Vegetable gardens are fun, pretty and cut down on grocery bills. The quality of the veggies you grow yourself is better than grocery store produce---where they're bought for bright colors, early harvests and transportability. Compare a homegrown tomato with store bought and the difference is immediately apparent. Homegrown, picked at the peak of ripeness, is hands down better.
Soak the Seeds
Get seeds off to a fast start by soaking them overnight. Place hard-shelled seeds like beans, corn, peas, squash, cucumbers and eggplant in a dish of water. Set in a warm place for up to 24 hours. Drain them and plant immediately.
Soak small seeds such as tomatoes, peppers, lettuce, broccoli, carrots and leafy greens by sprinkling them on half a smoothed-out round coffee filter. Spray the filter with water. Fold in half and then into quarters. Place in a plastic sandwich bag after spraying with extra water. After eight hours, cut the coffee filters into pieces with the seeds still inside and plant immediately.
Veggies love rich, loose soil. Eight hours of sunlight is required for the best vegetable production. Construct a raised bed in a location that gets that amount of sunlight. Dig the soil below the raised bed to a depth of 6 inches. Add gypsum to soften the soil. Fill with top soil mixed with well-rotted manure, compost and organic material. If the bed is in an area that currently has a lawn, you don't need to dig, but you do need to kill the grass. For two weeks, keep newspapers on top of the grass where you plan to put the bed. You don't have to remove the newspapers because they will decompose.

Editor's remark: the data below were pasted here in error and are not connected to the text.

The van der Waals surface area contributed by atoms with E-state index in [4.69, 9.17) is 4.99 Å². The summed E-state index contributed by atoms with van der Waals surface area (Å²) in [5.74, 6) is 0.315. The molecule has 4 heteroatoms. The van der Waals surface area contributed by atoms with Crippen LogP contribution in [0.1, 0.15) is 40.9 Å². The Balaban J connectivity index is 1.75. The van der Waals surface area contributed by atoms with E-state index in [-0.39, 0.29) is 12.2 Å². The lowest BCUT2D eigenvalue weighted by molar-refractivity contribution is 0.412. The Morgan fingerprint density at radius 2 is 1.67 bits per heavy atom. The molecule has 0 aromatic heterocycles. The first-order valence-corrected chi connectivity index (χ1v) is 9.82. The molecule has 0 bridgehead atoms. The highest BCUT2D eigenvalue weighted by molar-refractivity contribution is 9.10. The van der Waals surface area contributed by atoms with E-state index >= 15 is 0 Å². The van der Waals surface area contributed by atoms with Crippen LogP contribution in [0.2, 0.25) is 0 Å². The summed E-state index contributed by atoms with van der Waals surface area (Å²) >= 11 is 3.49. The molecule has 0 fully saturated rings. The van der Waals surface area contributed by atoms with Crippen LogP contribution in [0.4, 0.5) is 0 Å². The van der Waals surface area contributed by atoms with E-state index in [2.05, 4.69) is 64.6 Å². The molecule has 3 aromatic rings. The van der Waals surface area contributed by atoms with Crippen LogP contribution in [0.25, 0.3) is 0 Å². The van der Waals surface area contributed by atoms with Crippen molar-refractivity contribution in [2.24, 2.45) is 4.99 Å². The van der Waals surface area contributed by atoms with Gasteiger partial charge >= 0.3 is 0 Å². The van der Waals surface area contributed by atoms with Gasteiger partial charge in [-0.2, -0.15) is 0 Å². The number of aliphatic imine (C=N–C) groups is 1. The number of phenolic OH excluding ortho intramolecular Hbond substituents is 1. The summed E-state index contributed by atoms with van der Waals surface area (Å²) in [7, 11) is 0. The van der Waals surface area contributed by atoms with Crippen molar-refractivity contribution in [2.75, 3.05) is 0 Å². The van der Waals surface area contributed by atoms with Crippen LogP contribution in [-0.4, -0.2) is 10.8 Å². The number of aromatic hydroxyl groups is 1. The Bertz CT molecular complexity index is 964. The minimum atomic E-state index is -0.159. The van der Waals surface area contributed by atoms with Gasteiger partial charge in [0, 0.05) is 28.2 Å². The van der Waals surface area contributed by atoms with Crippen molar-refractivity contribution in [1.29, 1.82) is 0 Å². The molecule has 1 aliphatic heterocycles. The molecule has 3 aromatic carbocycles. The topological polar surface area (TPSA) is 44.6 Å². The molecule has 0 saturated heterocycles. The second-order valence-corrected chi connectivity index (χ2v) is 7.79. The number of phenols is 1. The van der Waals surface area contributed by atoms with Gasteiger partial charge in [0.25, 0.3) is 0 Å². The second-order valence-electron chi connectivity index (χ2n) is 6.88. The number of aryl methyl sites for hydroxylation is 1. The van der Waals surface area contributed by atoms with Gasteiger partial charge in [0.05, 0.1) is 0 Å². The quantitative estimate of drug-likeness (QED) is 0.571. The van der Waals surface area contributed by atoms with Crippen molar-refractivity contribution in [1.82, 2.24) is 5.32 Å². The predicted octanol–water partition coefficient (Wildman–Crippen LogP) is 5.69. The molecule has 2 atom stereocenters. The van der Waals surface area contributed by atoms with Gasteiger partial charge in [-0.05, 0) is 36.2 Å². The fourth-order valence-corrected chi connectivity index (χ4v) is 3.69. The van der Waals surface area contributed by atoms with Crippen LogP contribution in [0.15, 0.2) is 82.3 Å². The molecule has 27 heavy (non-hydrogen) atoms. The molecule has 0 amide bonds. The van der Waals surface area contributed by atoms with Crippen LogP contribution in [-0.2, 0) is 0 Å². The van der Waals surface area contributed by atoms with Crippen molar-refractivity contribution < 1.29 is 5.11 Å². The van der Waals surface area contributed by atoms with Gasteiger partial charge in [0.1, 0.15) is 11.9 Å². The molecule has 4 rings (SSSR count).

Keep the raised beds to no more than 4 feet wide so you won't have to walk on the soil to weed or harvest veggies.
Water when the plants need it. Deep watering is better than shallow watering. Check the top 4 inches of the soil. If it's dry, then water; if still moist, then wait. The exceptions are beds with seedlings. These need to be kept moist until the seedlings are well established. Fertilize every two weeks with water-soluble plant food at half strength.
Weed on a consistent basis. Weeds compete with vegetables for food and moisture. Small weeds are easier to pull than big weeds. If the weed has gone to seed, do not put it in the compost heap.
Vegetables that fruit, such as tomatoes and cucumbers, will keep producing if the vegetables are harvested. Veggies such as squash keep getting bigger and the plant will stop blossoming. New lettuces and leafy greens taste better when younger. If you can't immediately use the harvest, freeze it, give it to neighbors or a food bank.